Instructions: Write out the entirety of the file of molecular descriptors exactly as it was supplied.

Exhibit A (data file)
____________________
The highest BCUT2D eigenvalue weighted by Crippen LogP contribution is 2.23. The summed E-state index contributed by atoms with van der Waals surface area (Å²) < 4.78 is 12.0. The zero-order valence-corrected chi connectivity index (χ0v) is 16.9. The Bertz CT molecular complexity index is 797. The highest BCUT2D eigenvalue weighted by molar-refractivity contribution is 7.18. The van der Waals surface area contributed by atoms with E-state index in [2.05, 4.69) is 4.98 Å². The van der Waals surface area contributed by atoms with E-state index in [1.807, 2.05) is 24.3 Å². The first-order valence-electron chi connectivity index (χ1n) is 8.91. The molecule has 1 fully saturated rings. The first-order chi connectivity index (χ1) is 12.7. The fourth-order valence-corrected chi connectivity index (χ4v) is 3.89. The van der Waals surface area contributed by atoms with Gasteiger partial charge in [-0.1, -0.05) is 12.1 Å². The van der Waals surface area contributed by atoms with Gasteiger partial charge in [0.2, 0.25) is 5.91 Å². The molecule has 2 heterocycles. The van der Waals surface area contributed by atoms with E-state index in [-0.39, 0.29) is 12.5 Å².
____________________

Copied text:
The highest BCUT2D eigenvalue weighted by Crippen LogP contribution is 2.23. The summed E-state index contributed by atoms with van der Waals surface area (Å²) < 4.78 is 12.0. The zero-order valence-corrected chi connectivity index (χ0v) is 16.9. The Bertz CT molecular complexity index is 797. The highest BCUT2D eigenvalue weighted by molar-refractivity contribution is 7.18. The van der Waals surface area contributed by atoms with E-state index in [2.05, 4.69) is 4.98 Å². The van der Waals surface area contributed by atoms with E-state index in [1.807, 2.05) is 24.3 Å². The first-order valence-electron chi connectivity index (χ1n) is 8.91. The molecule has 1 fully saturated rings. The first-order chi connectivity index (χ1) is 12.7. The fourth-order valence-corrected chi connectivity index (χ4v) is 3.89. The van der Waals surface area contributed by atoms with Gasteiger partial charge in [-0.1, -0.05) is 12.1 Å². The van der Waals surface area contributed by atoms with Gasteiger partial charge in [0.2, 0.25) is 5.91 Å². The molecule has 2 heterocycles. The van der Waals surface area contributed by atoms with E-state index in [-0.39, 0.29) is 12.5 Å².